While many of us struggle to keep up to date with the latest social media trends, the legal system often lags even further behind.
A woman in New York may have violated a protective order when she tagged another woman in a Facebook post. Maria Gonzalez was ordered to cease contacting another woman by “electronic or other means.” After Gonzalez tagged the woman, she wrote on her social media page, “You and your family are sad...You guys have to come stronger than that!! I'm way over you guys but I guess not in ya agenda.”
Gonzalez's attorney argued that the order did not specifically indicate Facebook posts were off-limits. However, the judge in the case, Westchester County Supreme Court Justice Susan Capeci said that type of conduct was a violation of the protective order.
As social media becomes more integrated into our everyday lives, the law is finding ways to adapt to technology and how people interact online. While “no contact” protective orders usually include any online conduct, judges may be unsure how to treat a “tag”, “like” or “retweet” when an individual is the subject of a no-contact protective order.
Another problem with alleged crimes involving the internet is that the anonymous nature of the online activity may allow unlawful contact to go undetected, and at the same time permit an individual to be falsely accused of violating an order.
In another case in Massachusetts, a woman was accused of violating a protective order through the use of a Pinterest account. Pinterest is a photo-sharing website that allows users to upload, sort, and manage images, as well as view and share other users' images. Rebecca Shaw had a restraining order preventing her from contacting her estranged daughter. Then the daughter received an online notification that a “Rebecca Shaw” was now following her Pinterest page.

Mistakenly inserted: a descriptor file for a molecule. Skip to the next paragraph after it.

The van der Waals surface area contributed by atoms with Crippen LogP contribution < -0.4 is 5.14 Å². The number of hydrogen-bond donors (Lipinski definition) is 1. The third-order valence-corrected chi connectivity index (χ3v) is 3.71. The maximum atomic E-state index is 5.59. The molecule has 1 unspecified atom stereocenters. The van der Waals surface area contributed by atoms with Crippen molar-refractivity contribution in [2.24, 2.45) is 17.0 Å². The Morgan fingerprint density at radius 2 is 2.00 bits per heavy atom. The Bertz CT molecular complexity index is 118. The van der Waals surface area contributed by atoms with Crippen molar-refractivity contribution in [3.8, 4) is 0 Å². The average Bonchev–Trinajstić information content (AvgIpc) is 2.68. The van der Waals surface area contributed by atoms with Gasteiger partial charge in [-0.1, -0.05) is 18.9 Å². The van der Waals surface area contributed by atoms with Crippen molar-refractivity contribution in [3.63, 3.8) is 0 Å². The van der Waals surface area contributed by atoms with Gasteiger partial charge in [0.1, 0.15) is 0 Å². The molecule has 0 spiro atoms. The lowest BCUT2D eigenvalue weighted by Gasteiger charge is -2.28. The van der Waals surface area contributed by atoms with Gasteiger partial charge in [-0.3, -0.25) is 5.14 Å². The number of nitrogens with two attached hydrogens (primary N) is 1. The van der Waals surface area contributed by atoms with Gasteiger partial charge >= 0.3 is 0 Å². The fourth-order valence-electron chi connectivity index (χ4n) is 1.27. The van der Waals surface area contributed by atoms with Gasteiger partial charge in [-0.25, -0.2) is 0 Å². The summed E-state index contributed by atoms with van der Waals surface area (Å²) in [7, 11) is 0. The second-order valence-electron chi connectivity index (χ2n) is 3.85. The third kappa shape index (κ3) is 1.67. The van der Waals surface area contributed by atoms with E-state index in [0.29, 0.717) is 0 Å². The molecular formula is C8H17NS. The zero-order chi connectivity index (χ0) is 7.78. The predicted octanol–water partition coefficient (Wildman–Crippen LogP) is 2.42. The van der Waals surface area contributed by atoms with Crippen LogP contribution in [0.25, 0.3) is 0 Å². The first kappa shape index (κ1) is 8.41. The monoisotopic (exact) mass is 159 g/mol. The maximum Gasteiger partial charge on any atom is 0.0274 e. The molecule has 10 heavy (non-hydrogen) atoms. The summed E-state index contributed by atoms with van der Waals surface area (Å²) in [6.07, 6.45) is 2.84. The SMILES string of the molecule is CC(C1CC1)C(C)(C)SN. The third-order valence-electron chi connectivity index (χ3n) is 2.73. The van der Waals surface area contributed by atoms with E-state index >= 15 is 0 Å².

Rebecca Shaw's attorney has argued that anyone could have set up the account. Additionally, even if Rebecca did set up the account, it was Pinterest that sent the notification to her daughter. The judge in the case noted the novel nature of online access and contact, questioning whether this situation was like a person with a 100-foot restraining order standing 120 feet away.
In a similar situation, a man in Massachusetts was jailed when Google sent out an email to an ex-girlfriend who had a restraining order against him. Even though Thomas Gagnon never took any action to have the email sent to his ex-girlfriend, he was arrested for violating the protective order. Google+ may have automatically sent the ex-girlfriend an email to invite her to join. The charges against the man were later dropped.
A teacher in Oklahoma was arrested on suspicion of violating a protective order by contacting a former student. The teacher and coach, Clifton Wayne Smith, Jr. allegedly made threatening statements against the former student on social media, including one post which read, “You may be safe if I so desire.” According to police, the online contact was in violation of the terms of the protective order.